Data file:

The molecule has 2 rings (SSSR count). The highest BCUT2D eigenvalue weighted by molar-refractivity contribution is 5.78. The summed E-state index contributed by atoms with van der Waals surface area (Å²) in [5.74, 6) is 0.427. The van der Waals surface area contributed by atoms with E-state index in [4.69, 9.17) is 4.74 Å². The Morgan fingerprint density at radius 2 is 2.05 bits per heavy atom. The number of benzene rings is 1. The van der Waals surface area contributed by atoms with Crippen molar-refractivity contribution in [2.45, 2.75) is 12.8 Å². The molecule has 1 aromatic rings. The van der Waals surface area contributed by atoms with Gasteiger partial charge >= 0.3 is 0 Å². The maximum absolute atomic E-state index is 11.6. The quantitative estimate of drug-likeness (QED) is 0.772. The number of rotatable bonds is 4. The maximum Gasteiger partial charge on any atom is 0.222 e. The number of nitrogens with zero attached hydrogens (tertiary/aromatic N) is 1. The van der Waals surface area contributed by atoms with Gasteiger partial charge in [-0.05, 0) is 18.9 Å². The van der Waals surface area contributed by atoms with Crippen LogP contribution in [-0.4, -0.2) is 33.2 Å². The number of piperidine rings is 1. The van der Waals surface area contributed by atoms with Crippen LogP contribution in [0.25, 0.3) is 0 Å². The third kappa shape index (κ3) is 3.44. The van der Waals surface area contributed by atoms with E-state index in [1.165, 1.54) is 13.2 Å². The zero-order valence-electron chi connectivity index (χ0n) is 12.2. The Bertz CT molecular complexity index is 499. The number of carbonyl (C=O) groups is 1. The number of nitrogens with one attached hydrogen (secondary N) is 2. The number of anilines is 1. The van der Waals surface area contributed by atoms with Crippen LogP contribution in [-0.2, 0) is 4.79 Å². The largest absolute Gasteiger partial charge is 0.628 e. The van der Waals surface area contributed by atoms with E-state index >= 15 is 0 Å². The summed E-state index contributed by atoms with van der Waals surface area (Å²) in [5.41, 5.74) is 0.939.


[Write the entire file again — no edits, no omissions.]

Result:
The molecule has 2 rings (SSSR count). The highest BCUT2D eigenvalue weighted by molar-refractivity contribution is 5.78. The summed E-state index contributed by atoms with van der Waals surface area (Å²) in [5.74, 6) is 0.427. The van der Waals surface area contributed by atoms with E-state index in [4.69, 9.17) is 4.74 Å². The Morgan fingerprint density at radius 2 is 2.05 bits per heavy atom. The number of benzene rings is 1. The van der Waals surface area contributed by atoms with Crippen molar-refractivity contribution in [2.45, 2.75) is 12.8 Å². The molecule has 1 aromatic rings. The van der Waals surface area contributed by atoms with Gasteiger partial charge >= 0.3 is 0 Å². The maximum absolute atomic E-state index is 11.6. The quantitative estimate of drug-likeness (QED) is 0.772. The number of rotatable bonds is 4. The maximum Gasteiger partial charge on any atom is 0.222 e. The number of nitrogens with zero attached hydrogens (tertiary/aromatic N) is 1. The van der Waals surface area contributed by atoms with Gasteiger partial charge in [-0.05, 0) is 18.9 Å². The van der Waals surface area contributed by atoms with Crippen LogP contribution in [-0.4, -0.2) is 33.2 Å². The number of piperidine rings is 1. The van der Waals surface area contributed by atoms with Crippen LogP contribution in [0.25, 0.3) is 0 Å². The third kappa shape index (κ3) is 3.44. The van der Waals surface area contributed by atoms with E-state index in [1.165, 1.54) is 13.2 Å². The zero-order valence-electron chi connectivity index (χ0n) is 12.2. The Bertz CT molecular complexity index is 499. The number of carbonyl (C=O) groups is 1. The number of nitrogens with one attached hydrogen (secondary N) is 2. The number of anilines is 1. The van der Waals surface area contributed by atoms with Crippen LogP contribution in [-0.2, 0) is 4.79 Å². The largest absolute Gasteiger partial charge is 0.628 e. The van der Waals surface area contributed by atoms with E-state index >= 15 is 0 Å². The summed E-state index contributed by atoms with van der Waals surface area (Å²) in [5.41, 5.74) is 0.939.